A bill and hold agreement is a common practice in many industries. Under this agreement, a seller can recognize revenue for goods that are not delivered to the buyer yet, but are being held in storage at a third-party warehouse. As per IFRS 15, the new revenue recognition standard, a bill and hold arrangement is only recognized when certain criteria are met.
According to IFRS 15, a bill and hold arrangement meets the criteria and revenue recognition is allowed if the following conditions are met:
1. The seller must have a substantive reason for holding back the delivery of the goods.
2. The goods that are held back must be separately identified as belonging to the buyer.
3. The goods must be ready for delivery, and the buyer must have a full legal right to the goods.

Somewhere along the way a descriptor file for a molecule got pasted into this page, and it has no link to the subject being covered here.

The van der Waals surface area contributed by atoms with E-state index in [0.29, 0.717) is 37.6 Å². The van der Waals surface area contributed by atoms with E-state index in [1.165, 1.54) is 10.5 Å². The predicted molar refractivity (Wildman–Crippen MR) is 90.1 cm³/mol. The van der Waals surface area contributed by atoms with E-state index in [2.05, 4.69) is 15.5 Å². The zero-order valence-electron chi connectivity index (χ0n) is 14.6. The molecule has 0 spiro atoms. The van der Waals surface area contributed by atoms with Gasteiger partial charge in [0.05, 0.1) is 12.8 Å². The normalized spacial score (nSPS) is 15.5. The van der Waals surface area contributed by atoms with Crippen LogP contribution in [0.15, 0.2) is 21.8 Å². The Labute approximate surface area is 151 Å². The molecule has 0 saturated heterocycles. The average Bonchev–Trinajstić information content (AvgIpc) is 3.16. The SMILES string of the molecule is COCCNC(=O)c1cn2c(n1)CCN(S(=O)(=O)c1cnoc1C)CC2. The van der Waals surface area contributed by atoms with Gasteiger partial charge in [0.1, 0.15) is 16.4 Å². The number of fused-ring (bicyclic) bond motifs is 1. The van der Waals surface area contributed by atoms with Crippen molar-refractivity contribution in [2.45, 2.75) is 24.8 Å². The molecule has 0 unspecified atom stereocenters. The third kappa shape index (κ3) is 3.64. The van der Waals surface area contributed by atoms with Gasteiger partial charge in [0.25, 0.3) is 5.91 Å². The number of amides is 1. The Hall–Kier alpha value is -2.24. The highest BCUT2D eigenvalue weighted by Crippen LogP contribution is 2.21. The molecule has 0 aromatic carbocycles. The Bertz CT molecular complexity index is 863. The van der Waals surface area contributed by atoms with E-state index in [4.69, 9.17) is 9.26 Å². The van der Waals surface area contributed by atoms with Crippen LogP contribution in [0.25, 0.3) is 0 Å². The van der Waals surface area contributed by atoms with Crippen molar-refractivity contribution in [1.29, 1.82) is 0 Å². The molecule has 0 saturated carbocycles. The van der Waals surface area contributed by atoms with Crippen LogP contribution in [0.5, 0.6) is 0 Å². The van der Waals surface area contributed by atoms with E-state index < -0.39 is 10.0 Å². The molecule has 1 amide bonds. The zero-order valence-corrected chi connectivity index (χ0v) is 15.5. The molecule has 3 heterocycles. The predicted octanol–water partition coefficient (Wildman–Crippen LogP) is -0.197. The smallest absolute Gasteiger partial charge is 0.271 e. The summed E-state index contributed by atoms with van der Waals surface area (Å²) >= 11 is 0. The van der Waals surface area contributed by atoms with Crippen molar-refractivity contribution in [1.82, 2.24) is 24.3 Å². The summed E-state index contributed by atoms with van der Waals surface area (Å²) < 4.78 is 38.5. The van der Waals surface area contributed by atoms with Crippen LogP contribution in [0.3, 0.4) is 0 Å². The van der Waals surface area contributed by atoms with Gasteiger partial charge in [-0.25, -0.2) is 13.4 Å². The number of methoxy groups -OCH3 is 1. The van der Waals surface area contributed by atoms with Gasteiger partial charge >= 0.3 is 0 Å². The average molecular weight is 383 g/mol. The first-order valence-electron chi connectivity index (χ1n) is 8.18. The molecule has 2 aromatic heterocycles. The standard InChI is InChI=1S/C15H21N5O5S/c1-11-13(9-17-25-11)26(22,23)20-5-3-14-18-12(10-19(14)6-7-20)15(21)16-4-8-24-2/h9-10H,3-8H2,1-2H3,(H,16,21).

4. The buyer must be able to obtain the benefits of the goods under their control.
5. The arrangement must be agreed upon in writing.
If all these conditions are fulfilled, the seller can recognize revenue immediately. However, if any of the above conditions are not met, the seller must defer revenue recognition until the criteria are met.
It is essential to note that a bill and hold agreement under IFRS 15 only applies to contracts that are fulfilled over time, where there is a significant service element. Also, the agreement only applies to the transfer of goods, not services.
In conclusion, a bill and hold arrangement can provide benefits to both the seller and the buyer. However, it is essential to be aware of the IFRS 15 criteria before recognizing revenue under such an agreement. To ensure compliance with the standard, it is advised to seek professional guidance from an expert in IFRS 15.